Let the Aquanet fly. Modern hair band The Struts rocks ‘n’ rules with its classic sound.
November 14, 2019
Play ’em at rowdy ragers, for some lead-footed driving, or when you just wanna lose it when you’re home alone.
They’re the daydream you’ve always had of breaking free from suburban life.
They’re the renaissance of the hairband that you’ve never heard of.
They’re the personification of sex, drugs, and rock n’ roll.
British rock band The Struts have been jamming out and blasting out of stereos in the UK since 2015, but the average American music listener (if they’ve ever even heard of them at all) see these meretricious rockstars as four wannabes that dream of living like Ozzy Osbourne.
What those same average American music listeners don’t know is that The Struts have been living like the world will end tomorrow—and have graciously invited all of us to join them—with the release of two studio albums and four singles.
Everybody Wants (2014)
The Struts’ first studio album Everybody Wants set the stage for what the band wanted to be known for. Like Queen meets Crue, or Bowie meets Leppard, The Struts came on with grandiose production, a London-like lilt and a jaunty flair that we haven’t seen since Elton John.
The album, headlined by songs “Kiss This,” “Dirty Sexy Money,” “The Ol’ Switcheroo,” and “These Times Are Changing,” is a boisterous bonanza that encapsulates the flair the band always wanted to show.
Tracks “Kiss This,” and “Dirty Sexy Money,” are almost Dead Kennedys-esque. With a more pointed style, and a tinge of anger, it is constructed as an almost satirical take on the party lifestyle and how the public perceives it.
The other two hits on the album, “The Ol’ Switcheroo,” and “These Times Are Changing,” are Saturnailial anthems. With big choruses and bigger production, these tracks are the skull splitters that can only be correctly experienced with the volume on max.
“Put Your Hands Up”(2014) and “One Night Only” (2017)
Following the domestic success of their first studio album, The Struts followed up with singles, “Put Your Hands Up,” and “One Night Only.” These singles, while still keeping with the intrepidacious style from their previous works, didn’t have the same lasting power of the aforementioned album.
“Put Your Hands Up,” is like the redheaded-stepchild of Everybody Wants. While the chorus is simple, and it has the layered sound of the tracks in Everybody Wants, it doesn’t have the “wow” factor. Nothing about the song stands out, and ultimately blends into all the other works from The Struts.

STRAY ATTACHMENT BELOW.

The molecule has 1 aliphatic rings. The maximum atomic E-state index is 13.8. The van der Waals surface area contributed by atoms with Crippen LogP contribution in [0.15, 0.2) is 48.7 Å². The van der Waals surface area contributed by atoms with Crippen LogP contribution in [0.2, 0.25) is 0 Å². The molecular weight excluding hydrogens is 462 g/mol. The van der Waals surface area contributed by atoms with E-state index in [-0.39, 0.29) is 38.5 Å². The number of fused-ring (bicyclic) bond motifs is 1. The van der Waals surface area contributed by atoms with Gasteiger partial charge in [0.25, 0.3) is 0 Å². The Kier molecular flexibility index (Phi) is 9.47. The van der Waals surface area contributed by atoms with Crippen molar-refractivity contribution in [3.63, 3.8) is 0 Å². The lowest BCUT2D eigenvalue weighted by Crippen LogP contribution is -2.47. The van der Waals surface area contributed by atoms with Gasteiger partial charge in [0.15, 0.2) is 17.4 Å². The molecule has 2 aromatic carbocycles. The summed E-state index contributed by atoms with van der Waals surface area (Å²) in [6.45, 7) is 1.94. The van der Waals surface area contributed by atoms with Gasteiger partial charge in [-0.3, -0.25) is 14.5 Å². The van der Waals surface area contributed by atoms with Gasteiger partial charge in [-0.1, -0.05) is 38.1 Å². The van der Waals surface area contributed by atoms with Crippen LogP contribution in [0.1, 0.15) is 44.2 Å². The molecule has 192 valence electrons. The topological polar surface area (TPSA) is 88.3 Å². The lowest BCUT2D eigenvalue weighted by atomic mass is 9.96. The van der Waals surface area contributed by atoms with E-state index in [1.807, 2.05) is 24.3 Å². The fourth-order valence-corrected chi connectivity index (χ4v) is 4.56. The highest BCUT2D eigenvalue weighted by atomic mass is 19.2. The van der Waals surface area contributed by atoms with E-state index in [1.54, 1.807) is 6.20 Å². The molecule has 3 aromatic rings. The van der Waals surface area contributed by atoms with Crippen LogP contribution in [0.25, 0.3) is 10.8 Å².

“One Night Only,” is good. Just good. Again another track that doesn’t hurt to listen to, but with a more slow, driving style it leaves the listener waiting for a capacious climax of the song that never really comes.
Young and Dangerous (2018)
After the borderline blunders of singles, “Put Your Hands Up,” and “One Night Only,” The Struts came back more opulent, and ostentatious than before, with the release of their second studio album, Young and Dangerous.
Consisting of hits like, “Body Talks,” “Primadonna Like Me,” “Tatler Magazine,” and “Freak Like You,” Young and Dangerous brought The Struts back to the British limelight, and allowed them to find their sound, of modern golden-age-hairband rock.
“Body Talks,” is a heart racing, revved up, race anticipating, yellow light on the drag strip. This song builds up to the rest of the album, yet simultaneously acts as a catchy, balter-inducing single.
Tracks “Primadonna Like Me,” “Tatler Magazine,” and “Freak Like You,” are Young and Dangerous’ anthems. They’re too brash to play in front of your mother, and too loud for your headphones to take. They put to music, what The Struts listening experience is like. From being surreptitious to warming up to the style at first, to belting out all your favorite choruses and dancing like the world will end tomorrow by your fifth consecutive pass through.
After Young and Dangerous, The Struts looked to set their sights higher. Wanting to go from British rockers to global superstars, they hopped across the pond in their very own “British Invasion,” with the release of singles, “Pegasus Seiya,” and “Dancing in the Street.”
“Pegasus Seiya” (2019) and “Dancing in the Street” (2019)
“Pegasus Seiya,” is a callback to their former work, inviting the new American audience to get an idea of what The Struts are all about. “Dancing in the Street,” is everything an American audience wants to hear, put into a song. A quick catchy chorus, simple lyrics, and lacking any meaning whatsoever. But who needs meaning when you can dance the night away to a great tune?
Why listen to the Struts?
The Struts are the rhyme that brings back all the tunes in a world of chaos: a nostalgia-trip to simpler times, and well… better tunes.
They aren’t heard by many, (not for a lack of trying) but the essence of the band has stayed the same: rock the whole world, and have a good time doing it.
So they’ll keep playing, producing, and jamming out, and will invite everyone along to listen. Some will, and some won’t.
But hey, not even the sky can bring sunshine to the globe all at once.